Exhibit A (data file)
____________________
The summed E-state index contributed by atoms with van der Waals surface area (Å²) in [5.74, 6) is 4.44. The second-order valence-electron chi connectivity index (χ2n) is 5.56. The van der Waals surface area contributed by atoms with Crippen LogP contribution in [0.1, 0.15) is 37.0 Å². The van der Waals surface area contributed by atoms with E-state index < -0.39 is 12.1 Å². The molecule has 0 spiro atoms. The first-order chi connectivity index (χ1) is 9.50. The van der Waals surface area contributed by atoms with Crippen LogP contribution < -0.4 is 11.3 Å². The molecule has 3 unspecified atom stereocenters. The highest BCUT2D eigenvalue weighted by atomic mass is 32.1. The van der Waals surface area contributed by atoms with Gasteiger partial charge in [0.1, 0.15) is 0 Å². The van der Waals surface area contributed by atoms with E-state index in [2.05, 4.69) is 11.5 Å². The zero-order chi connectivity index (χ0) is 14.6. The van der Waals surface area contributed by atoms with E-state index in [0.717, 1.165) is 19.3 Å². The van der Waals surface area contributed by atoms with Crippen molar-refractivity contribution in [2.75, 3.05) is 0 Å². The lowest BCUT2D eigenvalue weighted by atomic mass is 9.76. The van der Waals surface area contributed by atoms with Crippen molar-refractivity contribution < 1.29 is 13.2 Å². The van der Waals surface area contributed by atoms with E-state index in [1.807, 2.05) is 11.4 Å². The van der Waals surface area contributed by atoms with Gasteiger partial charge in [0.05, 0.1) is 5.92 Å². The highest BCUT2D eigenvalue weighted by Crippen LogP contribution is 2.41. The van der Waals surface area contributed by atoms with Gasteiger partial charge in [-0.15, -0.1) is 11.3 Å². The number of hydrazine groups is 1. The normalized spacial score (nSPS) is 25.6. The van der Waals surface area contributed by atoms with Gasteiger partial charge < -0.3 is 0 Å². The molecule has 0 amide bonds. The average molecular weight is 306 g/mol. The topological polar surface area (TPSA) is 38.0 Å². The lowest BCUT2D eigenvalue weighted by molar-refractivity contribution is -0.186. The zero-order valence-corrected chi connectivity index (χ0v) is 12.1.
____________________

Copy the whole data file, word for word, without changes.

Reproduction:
The summed E-state index contributed by atoms with van der Waals surface area (Å²) in [5.74, 6) is 4.44. The second-order valence-electron chi connectivity index (χ2n) is 5.56. The van der Waals surface area contributed by atoms with Crippen LogP contribution in [0.1, 0.15) is 37.0 Å². The van der Waals surface area contributed by atoms with E-state index < -0.39 is 12.1 Å². The molecule has 0 spiro atoms. The first-order chi connectivity index (χ1) is 9.50. The van der Waals surface area contributed by atoms with Crippen LogP contribution < -0.4 is 11.3 Å². The molecule has 3 unspecified atom stereocenters. The highest BCUT2D eigenvalue weighted by atomic mass is 32.1. The van der Waals surface area contributed by atoms with Gasteiger partial charge in [0.1, 0.15) is 0 Å². The van der Waals surface area contributed by atoms with E-state index in [2.05, 4.69) is 11.5 Å². The zero-order chi connectivity index (χ0) is 14.6. The van der Waals surface area contributed by atoms with E-state index in [0.717, 1.165) is 19.3 Å². The van der Waals surface area contributed by atoms with Crippen molar-refractivity contribution in [2.75, 3.05) is 0 Å². The lowest BCUT2D eigenvalue weighted by atomic mass is 9.76. The van der Waals surface area contributed by atoms with Crippen molar-refractivity contribution < 1.29 is 13.2 Å². The van der Waals surface area contributed by atoms with E-state index in [1.807, 2.05) is 11.4 Å². The van der Waals surface area contributed by atoms with Gasteiger partial charge in [0.05, 0.1) is 5.92 Å². The highest BCUT2D eigenvalue weighted by Crippen LogP contribution is 2.41. The van der Waals surface area contributed by atoms with Gasteiger partial charge in [-0.15, -0.1) is 11.3 Å². The number of hydrazine groups is 1. The normalized spacial score (nSPS) is 25.6. The van der Waals surface area contributed by atoms with Gasteiger partial charge < -0.3 is 0 Å². The molecule has 0 amide bonds. The average molecular weight is 306 g/mol. The topological polar surface area (TPSA) is 38.0 Å². The lowest BCUT2D eigenvalue weighted by molar-refractivity contribution is -0.186. The zero-order valence-corrected chi connectivity index (χ0v) is 12.1.